New research may have solved one of the biggest mysteries in bio-geology by identifying the ancestor of all animal life: a small, worm-like creature that is over half a billion years old.
Sponges and algae are known to be the earliest multicellular organisms, but as they lack basic physiological features such as a mouth or gut, they are not considered to be the ancestors of animal life. The true precursor for animal life lies with the first bilateral organism.
The evolution of bilateral symmetry (symmetrical halves on both sides of a unique plane) was one of the most important early steps in the development of complex animal life. These early bilateral organisms would have been extremely simple with primitive sensory organs and basic locomotive mechanisms. Due to their physiology and the challenges that come with identifying specific features from primordial sediment, scientists have struggled to identify viable fossils or preservations of early bilateral organisms.
15 years ago, in Nilpena, South Australia, researchers discovered fossilised burrows in sediment that were carbon-dated to be 555-million-years old (from the Ediacaran Period). They believed that these burrows must have been created by some type of early bilateral organism; however, there was no technology available at the time that could distinguish individual features of the burrow that could lead to the identification of this mystery creature.
This was until University of California, Riverside doctorial graduate, Scott Evans, and professor of geology, Mary Droser, identified minuscule, oval impressions near some of the burrows. Through a grant from the NASA exobiology programme, they were able to use a three-dimensional laser scanner to reveal the body of this unknown burrowing creature.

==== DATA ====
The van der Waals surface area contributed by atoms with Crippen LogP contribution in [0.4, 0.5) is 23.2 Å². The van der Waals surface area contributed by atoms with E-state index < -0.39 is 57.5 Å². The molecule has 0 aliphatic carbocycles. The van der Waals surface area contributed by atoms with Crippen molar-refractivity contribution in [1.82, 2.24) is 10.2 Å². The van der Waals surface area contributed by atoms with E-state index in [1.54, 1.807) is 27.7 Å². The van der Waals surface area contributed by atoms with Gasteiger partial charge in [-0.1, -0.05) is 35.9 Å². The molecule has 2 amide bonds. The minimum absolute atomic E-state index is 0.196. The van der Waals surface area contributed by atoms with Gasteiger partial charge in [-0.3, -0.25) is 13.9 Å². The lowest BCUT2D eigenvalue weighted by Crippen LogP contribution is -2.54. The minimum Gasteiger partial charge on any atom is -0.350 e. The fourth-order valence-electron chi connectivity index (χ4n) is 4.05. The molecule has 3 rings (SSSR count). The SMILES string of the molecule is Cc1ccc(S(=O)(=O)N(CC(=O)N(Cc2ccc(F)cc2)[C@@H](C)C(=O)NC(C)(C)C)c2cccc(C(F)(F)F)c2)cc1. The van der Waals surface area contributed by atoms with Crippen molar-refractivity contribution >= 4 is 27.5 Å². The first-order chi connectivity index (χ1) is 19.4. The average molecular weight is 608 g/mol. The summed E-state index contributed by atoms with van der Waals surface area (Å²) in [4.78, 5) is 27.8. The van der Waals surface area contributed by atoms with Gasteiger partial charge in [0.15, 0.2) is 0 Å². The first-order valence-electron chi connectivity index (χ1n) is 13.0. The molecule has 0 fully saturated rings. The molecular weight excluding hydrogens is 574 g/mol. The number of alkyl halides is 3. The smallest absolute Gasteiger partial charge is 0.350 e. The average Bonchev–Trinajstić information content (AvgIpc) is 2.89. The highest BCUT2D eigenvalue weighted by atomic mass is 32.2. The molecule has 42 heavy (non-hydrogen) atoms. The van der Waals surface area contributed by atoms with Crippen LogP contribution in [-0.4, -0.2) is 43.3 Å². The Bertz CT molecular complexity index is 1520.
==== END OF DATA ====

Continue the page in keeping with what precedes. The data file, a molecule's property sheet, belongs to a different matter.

The researchers identified a curved, cylindrical body, approximately the size of a grain of rice with faintly grooved musculature and a distinct head and tail. “We thought these animals should have existed during this [time] interval, but always understood they would be difficult to recognize,” Evans said. “Once we had the 3D scans, we knew that we had made an important discovery.”
They have since named the creature Ikaria wariootia, from the genus ‘Ikara’ (meaning “meeting place” in the Adnyamathanha language of South Australia’s indigenous people) and the Warioota Creek which runs from the Flinders Ranges to Nilpena Station (near where the fossils were originally discovered).
Despite its simple shape, Ikaria was incredibly complex for its geological time period. The research suggests that that it burrowed into thin layers of well-oxygenated sand on the primordial ocean floor in search of organic matter to feed on. This itself indicates that it had primitive sensory abilities as well as a developed mouth, gut and anus.
“Burrows of Ikaria occur lower than anything else. It’s the oldest fossil we get with this type of complexity,” Droser said. “We knew that we also had lots of little things and thought these might have been the early bilaterians that we were looking for.”
The size and curvature of the creature also represents distinct front and rear ends, supporting the movement patterns of sediment that was found in the burrows. Furthermore, the openings of these burrows have V-shaped ridges, suggesting that Ikaria moved by contracting muscles across its body like a worm, known as peristaltic locomotion. “This is what evolutionary biologists predicted. It’s really exciting that what we have found lines up so neatly with their prediction” said Droser.
The scientists want to continue their search for fossils from this primordial era in the hope that the future refinement of new, modern technology like the three-dimensional laser will bring more incredible discoveries like Ikaria wariootia – the possible ancestor of all animal life on planet Earth today.
Scott D. Evans, Ian V. Hughes, James G. Gehling, and Mary L. Droser. Discovery of the oldest bilaterian from the Ediacaran of South Australia. PNAS, March 23, 2020 DOI: 10.1073/pnas.2001045117
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